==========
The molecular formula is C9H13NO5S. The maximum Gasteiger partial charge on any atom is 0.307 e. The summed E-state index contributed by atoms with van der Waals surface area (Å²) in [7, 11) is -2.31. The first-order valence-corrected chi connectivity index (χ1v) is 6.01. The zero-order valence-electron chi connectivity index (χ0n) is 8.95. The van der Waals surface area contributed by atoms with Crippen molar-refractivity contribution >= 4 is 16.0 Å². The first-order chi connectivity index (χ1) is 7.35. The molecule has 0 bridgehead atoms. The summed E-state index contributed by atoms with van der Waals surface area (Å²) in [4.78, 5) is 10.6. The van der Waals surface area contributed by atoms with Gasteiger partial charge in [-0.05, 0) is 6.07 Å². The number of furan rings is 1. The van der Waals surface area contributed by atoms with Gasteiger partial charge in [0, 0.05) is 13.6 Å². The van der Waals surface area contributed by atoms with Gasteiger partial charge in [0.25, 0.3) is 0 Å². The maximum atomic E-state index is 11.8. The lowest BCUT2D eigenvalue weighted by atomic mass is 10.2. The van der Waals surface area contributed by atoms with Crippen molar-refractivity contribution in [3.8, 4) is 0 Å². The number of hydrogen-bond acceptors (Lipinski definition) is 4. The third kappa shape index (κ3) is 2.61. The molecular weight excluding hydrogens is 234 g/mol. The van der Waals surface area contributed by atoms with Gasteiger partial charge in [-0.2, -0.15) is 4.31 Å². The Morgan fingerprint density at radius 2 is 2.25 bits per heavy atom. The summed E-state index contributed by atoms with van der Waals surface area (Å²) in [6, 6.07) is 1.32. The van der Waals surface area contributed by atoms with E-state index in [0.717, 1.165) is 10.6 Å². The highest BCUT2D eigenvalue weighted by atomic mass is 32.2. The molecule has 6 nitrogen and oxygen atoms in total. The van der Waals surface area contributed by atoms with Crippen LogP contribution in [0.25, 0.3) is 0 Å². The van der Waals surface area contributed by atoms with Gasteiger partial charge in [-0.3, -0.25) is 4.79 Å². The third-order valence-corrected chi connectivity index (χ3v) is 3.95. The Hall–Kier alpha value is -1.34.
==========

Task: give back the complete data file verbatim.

The molecular formula is C9H13NO5S. The maximum Gasteiger partial charge on any atom is 0.307 e. The summed E-state index contributed by atoms with van der Waals surface area (Å²) in [7, 11) is -2.31. The first-order valence-corrected chi connectivity index (χ1v) is 6.01. The zero-order valence-electron chi connectivity index (χ0n) is 8.95. The van der Waals surface area contributed by atoms with Crippen molar-refractivity contribution >= 4 is 16.0 Å². The first-order chi connectivity index (χ1) is 7.35. The molecule has 0 bridgehead atoms. The summed E-state index contributed by atoms with van der Waals surface area (Å²) in [4.78, 5) is 10.6. The van der Waals surface area contributed by atoms with Gasteiger partial charge in [-0.05, 0) is 6.07 Å². The number of furan rings is 1. The van der Waals surface area contributed by atoms with Gasteiger partial charge in [0, 0.05) is 13.6 Å². The van der Waals surface area contributed by atoms with Gasteiger partial charge in [0.25, 0.3) is 0 Å². The maximum atomic E-state index is 11.8. The lowest BCUT2D eigenvalue weighted by atomic mass is 10.2. The van der Waals surface area contributed by atoms with Crippen molar-refractivity contribution in [3.8, 4) is 0 Å². The number of hydrogen-bond acceptors (Lipinski definition) is 4. The third kappa shape index (κ3) is 2.61. The molecular weight excluding hydrogens is 234 g/mol. The van der Waals surface area contributed by atoms with Gasteiger partial charge in [-0.2, -0.15) is 4.31 Å². The Morgan fingerprint density at radius 2 is 2.25 bits per heavy atom. The summed E-state index contributed by atoms with van der Waals surface area (Å²) in [6, 6.07) is 1.32. The van der Waals surface area contributed by atoms with E-state index in [0.717, 1.165) is 10.6 Å². The highest BCUT2D eigenvalue weighted by atomic mass is 32.2. The molecule has 6 nitrogen and oxygen atoms in total. The van der Waals surface area contributed by atoms with Crippen LogP contribution in [0.25, 0.3) is 0 Å². The van der Waals surface area contributed by atoms with Gasteiger partial charge in [-0.3, -0.25) is 4.79 Å². The third-order valence-corrected chi connectivity index (χ3v) is 3.95. The Hall–Kier alpha value is -1.34.